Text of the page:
The good news is that North Road have been conducting extensive research and development over the past 12 months, and we’re pleased to announce our plans for extending SLYR to support ESRI LYR and MXD documents. The LYR and MXD formats are proprietary ESRI-only formats, with no public specifications allowing their use. This is a huge issue for organisations who want to move from an ESRI environment to the open geospatial world, yet are held back by hundreds (or thousands!) of existing ESRI MXD map documents and layer styles which they currently cannot utilise outside of the ESRI software ecosystem. Furthermore, many providers of spatial data only include ESRI specific layer formatting files with their data supplies. This leaves users with no means of utilising these official, pre-defined styles in non-ESRI tools.

In order for us to continue development of the SLYR tool and unlock use of LYR and MXD formats outside of ESRI tools, we are conducting a funding campaign. Sponsors of the campaign will receive access to the tools as they are developed and gain access to official support channels covering their use. At the conclusion of this drive we’ll be releasing all the tools and specifications under a free, open-source license.

You can read the full details of the campaign here, including pricing to become a project sponsor and gain access to the tools as they develop. As a campaign launch promo, we’re offering the first 10 sponsors a super-special discounted rate (as a reward for jumping on the development early).

The mockup below shows what the end goal is: seamless, fully integrated, automatic conversion of MXD and LYR files directly within the QGIS desktop application!

Adding ESRI’s Online World Imagery Dataset to QGIS

ESRI’s ArcGIS Online World Imagery is a high resolution satellite and aerial imagery base map for use in Google Earth, ArcMap and ArcGIS Explorer. The same excellent imagery is used by the Bing Maps Aerial layer. Somewhat surprisingly, World Imagery can also be accessed by QGIS, as it supports ESRI’s map servers that use Representational State Transfer (REST) and Simple Object Assess Protocol (SOAP) standards.

Simply copy and past the following code into the Python Console in QGIS and press return (Plugins – Console):


The code adds an ESRI Online World Imagery base map to QGIS. It has a number of advantages over the popular OpenLayers Plugin that adds various Google, Bing and OpenStreetMap image layers to QGIS. Unlike images downloaded by the OpenLayers plugin the ESRI World Imagery base map is a true Raster who’s attributes are fully editable e.g. brightness, blending mode and transparency can be adjusted. World Imagery can also be printed at a very high resolution with other QGIS layers on a map and without it shifting relative to other layers; a conspicuous problem with OpenLayers that does not use “On the Fly” re-projection and only prints Google, Bing layers at a low resolution. It is an ideal aerial base map.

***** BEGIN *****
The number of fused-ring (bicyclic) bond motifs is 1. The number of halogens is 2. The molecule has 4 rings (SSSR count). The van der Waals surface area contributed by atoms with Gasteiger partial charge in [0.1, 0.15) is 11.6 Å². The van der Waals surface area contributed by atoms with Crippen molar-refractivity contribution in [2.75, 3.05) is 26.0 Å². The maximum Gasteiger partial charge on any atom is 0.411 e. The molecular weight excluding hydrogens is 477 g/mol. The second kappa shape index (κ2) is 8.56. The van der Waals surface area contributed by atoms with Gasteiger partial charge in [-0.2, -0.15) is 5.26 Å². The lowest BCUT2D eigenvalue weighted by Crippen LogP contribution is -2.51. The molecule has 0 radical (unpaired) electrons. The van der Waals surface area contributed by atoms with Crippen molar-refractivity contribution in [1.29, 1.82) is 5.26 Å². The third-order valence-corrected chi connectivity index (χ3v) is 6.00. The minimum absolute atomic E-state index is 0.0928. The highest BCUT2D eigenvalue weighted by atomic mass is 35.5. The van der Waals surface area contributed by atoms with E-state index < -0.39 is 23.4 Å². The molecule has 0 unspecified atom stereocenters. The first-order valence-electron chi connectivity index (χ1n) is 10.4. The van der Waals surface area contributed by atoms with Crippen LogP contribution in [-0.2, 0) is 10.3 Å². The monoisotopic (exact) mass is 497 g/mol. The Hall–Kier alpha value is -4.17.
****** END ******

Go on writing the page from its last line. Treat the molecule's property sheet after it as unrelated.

QGIS: Adding An ArcServer Rest Service

Connecting to ArcGIS “mapserver” layers

Edit: Updated to correct URL

Note: This method has been superseded by a plug-in that adds ESRI imagery and other REST layers via a GUI

3D DXF from MapInfo Tab or ESRI Shape (or anything) using OGR

Note:The following post requires gdal 1.8

A lot of times we need to send/use 3D dxf files, we used to use FME however FME is not free or cheap. So I went looking for a free solution.

If you have gdal 1.8 it’s just one simple command line run using, what is becoming my favorite GIS tool, ogr2ogr.

All you have to do is run:

ogr2ogr -f "DXF" {outFile} {inFile} -zfield {ColumnWithZValue}

So in my case I ran:

ogr2ogr -f "DXF" C:\Temp\contourswarwick.dxf C:\Temp\Contours.TAB -zfield Height

I haven’t fully tested it but {outfile} can be any file ogr supports.

and the output:

Top view of contours

Top view of contour layer

Contours side view

The side view of the above image.

In the words of, the not so great, Charlie Sheen. WINNING!

Happy mapping :D

Filed under: MapInfo, Open Source Tagged: 3D, ESRI, gdal, gis, mapinfo, mapping, ogr, Open Source, OSS

Speculations on the File Geodatabase API

At the ESRI Developer Summit there was news of the File Geodatabase (FGDB) API. Based on the tweets from the summit it appears:

  • The API will be C++ only
  • API works on Windows and Unix/Linux (specifically RedHat, Solaris, SuSE) operating systems
  • Rudimentary support only—features such as annotation, relationships, topologies, etc. are lacking

Since ESRI is releasing a targeted API and a not a specification, support for Mac OS X is out of the question.

How well open source GIS applications will be able to support the FGDB (if at all) remains to be seen.

The other question is: Will the API be made freely available or will it require an ArcGIS license?

Will the release of the FGDB API be the “Shapefile-killer”? I have my doubts…

  • Page 1 of 1 ( 9 posts )
  • esri

Back to Top

Sustaining Members